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Wild pitches out of character for Lyon

Wild pitches not common for Lyon

DETROIT -- Brandon Lyon's early-season problems were balls over the fence, not in the dirt. Wild pitches were never his problem this year.

He was at a loss to explain how it became a problem Tuesday afternoon.

"Sometimes it happens," Lyon said after Tuesday's 3-2, 10-inning loss in the front end of a day-night doubleheader against the Twins. "Obviously, you don't want to do it, especially in that situation, but it happens. Once it happens, you just try to pitch out of that situation. My focus is still the same, to be aggressive and try to make quality pitches. I didn't really make too many quality pitches in situations I needed to tonight."

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Lyon's pitching in the ninth had helped the Tigers get to extra innings. His high fastball on a call from catcher Gerald Laird thwarted a sacrifice bunt attempt from Nick Punto, who popped up the ball in front of the mound. Lyon caught it, then waited for Brandon Inge to break for third before firing to double off Alexi Casilla and end Minnesota's threat.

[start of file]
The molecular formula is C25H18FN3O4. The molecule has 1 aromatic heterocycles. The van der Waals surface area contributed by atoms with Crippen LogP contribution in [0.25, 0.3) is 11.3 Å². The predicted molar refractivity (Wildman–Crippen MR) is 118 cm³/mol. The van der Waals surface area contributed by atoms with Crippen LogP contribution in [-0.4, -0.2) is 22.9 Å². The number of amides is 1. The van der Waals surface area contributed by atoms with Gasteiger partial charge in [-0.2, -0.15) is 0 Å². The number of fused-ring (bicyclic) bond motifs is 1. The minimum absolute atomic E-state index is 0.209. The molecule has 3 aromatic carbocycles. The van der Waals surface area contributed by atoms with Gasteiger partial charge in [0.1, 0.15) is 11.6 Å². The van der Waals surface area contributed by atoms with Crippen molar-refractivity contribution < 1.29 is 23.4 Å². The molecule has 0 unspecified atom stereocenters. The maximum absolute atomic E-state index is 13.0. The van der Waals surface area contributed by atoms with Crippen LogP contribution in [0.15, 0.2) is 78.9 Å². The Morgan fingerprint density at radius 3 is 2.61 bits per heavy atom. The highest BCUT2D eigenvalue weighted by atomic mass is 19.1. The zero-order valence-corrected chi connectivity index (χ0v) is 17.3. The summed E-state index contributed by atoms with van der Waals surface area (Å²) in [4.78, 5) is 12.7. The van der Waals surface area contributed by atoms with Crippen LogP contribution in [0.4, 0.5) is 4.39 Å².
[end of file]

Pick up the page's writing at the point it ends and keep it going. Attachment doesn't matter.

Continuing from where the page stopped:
With the heart of the Twins' order coming up in the 10th, manager Ron Gardenhire wasn't looking to bunt over Denard Span following his leadoff single. Lyon, in turn, wasn't preoccupied with the speedy Span, despite his 22 stolen bases in 32 attempts this year.

Once Lyon threw back-to-back pitches in the dirt, the Twins merely had to move Span home when Orlando Cabrera lined Lyon's next pitch to left.

The first wild pitch was an inside fastball that Lyon said he got too low. Span took second once the pitch skipped off Laird's pad and back to the third-base side of home plate.

"It's tough anytime for a catcher to try to block a ball like that when it's a fastball in the dirt," Lyon said. "Gerald has been doing such a great job back there, you feel comfortable throwing anything in any situation."

The next pitch was a slider that skipped past Laird's right side, allowing Span to take third.

"I don't know. I went out there and just didn't make pitches tonight," Lyon said. "I usually have better control than I did today. I didn't really take control out there."

Lyon had such good control, in fact, that he had one wild pitch all season entering Tuesday. He had one all of last season, too, with the Arizona Diamondbacks. He had nine over the course of his eight-year Major League career until Tuesday.

Jason Beck is a reporter for MLB.com. This story was not subject to the approval of Major League Baseball or its clubs.

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